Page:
Parent-Child Interactions, Adult Well-Being and Relationship Satisfaction

Soundhariya Pandisaravanan and Vigraanth Bapu KG
Kristu Jayanti College, Bengaluru


This study investigates the enduring impact of parent-child interactions on adult wellbeing and relationship satisfaction. Parent-child interactions are crucial for human
development, shaping social, cognitive, and emotional trajectories. The study explores
how recollections of these interactions influence psychological well-being and relationship
satisfaction in adulthood. Drawing on attachment theory and existing literature, it
examines the role of parental warmth, affection, and even aggression in shaping adult
expectations and behaviors in relationships. The research employed a descriptive
design, utilizing self-report questionnaires, including the Parental Bonding Instrument,
psychological well-being scale, and relationship satisfaction scale. The study focuses
on young adults aged 18 to 25, addressing a research gap in the Indian population. The
study findings align with existing literature, highlighting the negative impact of recalling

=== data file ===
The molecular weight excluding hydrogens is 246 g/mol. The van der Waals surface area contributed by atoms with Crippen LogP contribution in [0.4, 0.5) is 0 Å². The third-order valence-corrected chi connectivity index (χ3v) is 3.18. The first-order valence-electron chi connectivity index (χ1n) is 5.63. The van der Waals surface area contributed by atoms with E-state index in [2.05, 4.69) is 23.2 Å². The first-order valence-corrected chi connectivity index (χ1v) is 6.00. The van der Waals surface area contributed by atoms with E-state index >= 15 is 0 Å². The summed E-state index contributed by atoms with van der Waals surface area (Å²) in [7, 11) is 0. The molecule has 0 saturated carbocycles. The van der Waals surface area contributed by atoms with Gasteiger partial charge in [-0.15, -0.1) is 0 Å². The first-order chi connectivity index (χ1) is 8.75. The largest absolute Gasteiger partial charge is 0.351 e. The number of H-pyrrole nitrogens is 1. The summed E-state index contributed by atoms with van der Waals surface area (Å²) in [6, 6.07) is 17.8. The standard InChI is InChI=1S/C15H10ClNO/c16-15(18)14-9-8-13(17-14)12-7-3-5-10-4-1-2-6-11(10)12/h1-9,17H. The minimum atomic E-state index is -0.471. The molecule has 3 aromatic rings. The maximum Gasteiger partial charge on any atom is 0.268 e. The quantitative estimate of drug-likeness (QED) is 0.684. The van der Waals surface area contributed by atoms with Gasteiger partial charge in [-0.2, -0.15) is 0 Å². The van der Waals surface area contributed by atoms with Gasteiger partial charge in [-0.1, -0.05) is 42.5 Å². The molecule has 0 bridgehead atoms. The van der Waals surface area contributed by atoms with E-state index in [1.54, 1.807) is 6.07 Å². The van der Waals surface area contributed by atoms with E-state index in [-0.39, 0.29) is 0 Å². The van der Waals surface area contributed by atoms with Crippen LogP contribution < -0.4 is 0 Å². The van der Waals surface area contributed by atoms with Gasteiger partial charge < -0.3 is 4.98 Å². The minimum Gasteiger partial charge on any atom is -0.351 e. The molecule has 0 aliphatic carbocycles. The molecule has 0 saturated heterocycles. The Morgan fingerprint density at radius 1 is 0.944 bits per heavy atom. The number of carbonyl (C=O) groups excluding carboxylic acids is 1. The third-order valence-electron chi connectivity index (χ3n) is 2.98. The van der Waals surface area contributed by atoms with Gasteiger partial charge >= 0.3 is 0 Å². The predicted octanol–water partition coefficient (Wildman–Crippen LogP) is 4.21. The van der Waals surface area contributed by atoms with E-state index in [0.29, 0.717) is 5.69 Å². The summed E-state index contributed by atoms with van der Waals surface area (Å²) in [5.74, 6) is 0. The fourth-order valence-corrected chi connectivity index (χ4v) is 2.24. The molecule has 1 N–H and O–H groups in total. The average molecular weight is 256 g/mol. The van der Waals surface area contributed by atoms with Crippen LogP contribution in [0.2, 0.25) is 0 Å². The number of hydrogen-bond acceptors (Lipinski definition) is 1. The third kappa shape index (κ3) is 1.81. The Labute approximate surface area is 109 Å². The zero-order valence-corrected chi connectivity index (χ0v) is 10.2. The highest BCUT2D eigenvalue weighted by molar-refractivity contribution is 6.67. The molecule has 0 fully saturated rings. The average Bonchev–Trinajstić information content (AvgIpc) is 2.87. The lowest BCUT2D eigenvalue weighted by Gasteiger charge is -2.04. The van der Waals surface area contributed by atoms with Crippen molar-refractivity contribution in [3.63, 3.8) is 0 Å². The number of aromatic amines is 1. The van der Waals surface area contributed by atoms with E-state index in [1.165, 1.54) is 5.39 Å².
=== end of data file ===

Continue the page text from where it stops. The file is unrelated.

parent-child interactions on psychological well-being. However, contrary to previous
evidence, no significant difference was found between parental bonding and relationship
satisfaction. Maternal affectionate constraint and affectionless control parenting were
identified as affecting positive relations in psychological well-being. Significant differences
were observed in various parenting styles, with individuals experiencing optimal parenting
showing higher scores in positive relations and environmental mastery compared to
those with neglectful parenting. Future studies could employ longitudinal designs to
explore the dynamic nature of the relationship between recollections of parent-child
interactions and relationship satisfaction and psychological well-being

Leave a Comment

Your email address will not be published. Required fields are marked *